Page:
The team announced the name at a gala open-to-public event that they dubbed “The Big Reveal.” And here’s how they revealed it:
As a staunch advocate for the increased deployment of Black Sabbath in public situations, I love that the team chose “Iron Man” as the soundtrack to their unveiling video. However, this comment on the RailRiders Facebook page showed that there was, in fact, a better option.
Why would you use ironman instead of crazy train for this promo?
The RailRiders have since posted a plethora of “Big Reveal” photos on their Facebook page (which, as of this writing, still lists them as the Yankees). As you can see, the citizenry turned out in big numbers for the announcement:
Here’s SWB president Rob Crain (formerly of the Omaha Royals-turned-Storm Chasers) tossing t-shirts into the crowd after the announcement. When it comes to Minor League Baseball executives looking like hip-hop performers, this is about as close as you’re ever gonna get.
Of course, a lot of the online chatter regarding the new name has been negative. No opinion is illegitimate when it comes to personal taste, of course (unless it involves a continued affinity for so-called “Nu-metal”), but with team re-branding efforts it’s not so much a case of the name itself as it is how you use it. I’ve known Rob Crain since his days with Omaha, and he’s poised to bring an energetic and innovative operating style to a moribund and disconnected-seeming franchise that really needed an injection of personality. Combine that with the massive renovation to PNC Field taking place, and it seems apparent to me that the 2013 season will be one of the most successful in franchise history. More power to you, online commenters threatening to cancel their season ticket plans, but that to me is like breaking up with a beautiful and intelligent woman because you don’t like her new haircut.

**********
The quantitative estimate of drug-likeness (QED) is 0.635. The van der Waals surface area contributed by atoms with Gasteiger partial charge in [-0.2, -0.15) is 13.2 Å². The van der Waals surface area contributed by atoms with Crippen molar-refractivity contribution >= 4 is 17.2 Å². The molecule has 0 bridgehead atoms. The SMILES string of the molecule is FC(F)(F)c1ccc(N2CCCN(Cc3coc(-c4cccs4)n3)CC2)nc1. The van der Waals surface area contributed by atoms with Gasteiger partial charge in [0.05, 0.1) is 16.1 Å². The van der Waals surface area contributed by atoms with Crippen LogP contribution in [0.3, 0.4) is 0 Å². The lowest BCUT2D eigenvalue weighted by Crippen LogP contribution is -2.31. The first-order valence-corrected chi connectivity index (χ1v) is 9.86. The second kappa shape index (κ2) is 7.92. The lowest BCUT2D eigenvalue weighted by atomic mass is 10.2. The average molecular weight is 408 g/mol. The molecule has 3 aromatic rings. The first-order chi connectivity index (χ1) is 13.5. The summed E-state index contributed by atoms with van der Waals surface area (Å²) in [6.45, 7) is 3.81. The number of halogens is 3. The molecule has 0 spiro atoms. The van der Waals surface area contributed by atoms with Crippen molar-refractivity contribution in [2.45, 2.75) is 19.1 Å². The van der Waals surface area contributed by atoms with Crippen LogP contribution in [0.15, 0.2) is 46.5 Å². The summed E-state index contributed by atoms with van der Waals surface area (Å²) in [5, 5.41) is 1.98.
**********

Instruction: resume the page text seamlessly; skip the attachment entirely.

As for RailRiders — if it’s good enough for Greg Legg it’s good enough for me! Legg, second from left in the below pic, is a Scranton/Wilkes-Barre baseball legend who suited up for the Red Barons from 1989-94. I was a fan of his throughout, as during that time I regularly attended SWB Red Barons games while visiting my grandparents in nearby Gouldsboro.
If only Jeff Grotewold and Steve Scarsone could have been there to join him!
Legg and his crony on the far left there are sporting the team’s road cap, which references the team’s Red Barons past. It’s probably my personal favorite aspect of the re-brand.